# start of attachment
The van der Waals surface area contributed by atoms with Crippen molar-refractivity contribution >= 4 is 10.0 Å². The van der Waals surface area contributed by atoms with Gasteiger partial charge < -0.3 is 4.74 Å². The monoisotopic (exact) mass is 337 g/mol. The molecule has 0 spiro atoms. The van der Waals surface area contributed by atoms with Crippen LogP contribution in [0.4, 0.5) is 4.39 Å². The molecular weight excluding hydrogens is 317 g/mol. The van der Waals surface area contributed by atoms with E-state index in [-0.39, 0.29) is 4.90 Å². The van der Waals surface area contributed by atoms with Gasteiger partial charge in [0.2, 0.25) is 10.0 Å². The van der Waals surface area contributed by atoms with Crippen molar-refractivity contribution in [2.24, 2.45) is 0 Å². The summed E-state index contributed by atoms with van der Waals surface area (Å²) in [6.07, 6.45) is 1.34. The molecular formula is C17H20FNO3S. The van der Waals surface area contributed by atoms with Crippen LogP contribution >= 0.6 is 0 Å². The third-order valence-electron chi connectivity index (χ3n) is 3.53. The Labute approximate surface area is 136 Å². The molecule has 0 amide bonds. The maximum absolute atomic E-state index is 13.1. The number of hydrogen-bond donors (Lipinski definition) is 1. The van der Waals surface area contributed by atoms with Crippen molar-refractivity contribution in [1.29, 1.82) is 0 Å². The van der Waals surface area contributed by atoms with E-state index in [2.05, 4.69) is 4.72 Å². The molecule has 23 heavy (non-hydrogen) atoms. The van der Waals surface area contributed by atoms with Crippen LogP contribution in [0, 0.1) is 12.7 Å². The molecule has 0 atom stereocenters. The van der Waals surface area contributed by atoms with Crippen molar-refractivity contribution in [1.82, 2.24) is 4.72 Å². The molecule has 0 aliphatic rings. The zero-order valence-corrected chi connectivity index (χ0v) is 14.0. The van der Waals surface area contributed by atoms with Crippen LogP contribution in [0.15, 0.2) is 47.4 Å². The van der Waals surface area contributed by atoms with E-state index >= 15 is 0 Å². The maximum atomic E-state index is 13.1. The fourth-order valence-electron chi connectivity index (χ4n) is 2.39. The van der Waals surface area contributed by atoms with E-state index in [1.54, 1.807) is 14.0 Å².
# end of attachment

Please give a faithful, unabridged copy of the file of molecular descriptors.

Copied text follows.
The van der Waals surface area contributed by atoms with Crippen molar-refractivity contribution >= 4 is 10.0 Å². The van der Waals surface area contributed by atoms with Gasteiger partial charge < -0.3 is 4.74 Å². The monoisotopic (exact) mass is 337 g/mol. The molecule has 0 spiro atoms. The van der Waals surface area contributed by atoms with Crippen LogP contribution in [0.4, 0.5) is 4.39 Å². The molecular weight excluding hydrogens is 317 g/mol. The van der Waals surface area contributed by atoms with E-state index in [-0.39, 0.29) is 4.90 Å². The van der Waals surface area contributed by atoms with Gasteiger partial charge in [0.2, 0.25) is 10.0 Å². The van der Waals surface area contributed by atoms with Crippen molar-refractivity contribution in [2.24, 2.45) is 0 Å². The summed E-state index contributed by atoms with van der Waals surface area (Å²) in [6.07, 6.45) is 1.34. The molecular formula is C17H20FNO3S. The van der Waals surface area contributed by atoms with Crippen LogP contribution >= 0.6 is 0 Å². The third-order valence-electron chi connectivity index (χ3n) is 3.53. The Labute approximate surface area is 136 Å². The molecule has 0 amide bonds. The maximum absolute atomic E-state index is 13.1. The number of hydrogen-bond donors (Lipinski definition) is 1. The van der Waals surface area contributed by atoms with Crippen molar-refractivity contribution in [1.29, 1.82) is 0 Å². The van der Waals surface area contributed by atoms with E-state index in [2.05, 4.69) is 4.72 Å². The molecule has 23 heavy (non-hydrogen) atoms. The van der Waals surface area contributed by atoms with Crippen LogP contribution in [0, 0.1) is 12.7 Å². The molecule has 0 atom stereocenters. The van der Waals surface area contributed by atoms with Crippen molar-refractivity contribution in [1.82, 2.24) is 4.72 Å². The molecule has 0 aliphatic rings. The zero-order valence-corrected chi connectivity index (χ0v) is 14.0. The van der Waals surface area contributed by atoms with Crippen LogP contribution in [0.15, 0.2) is 47.4 Å². The van der Waals surface area contributed by atoms with E-state index >= 15 is 0 Å². The maximum atomic E-state index is 13.1. The fourth-order valence-electron chi connectivity index (χ4n) is 2.39. The van der Waals surface area contributed by atoms with E-state index in [1.54, 1.807) is 14.0 Å².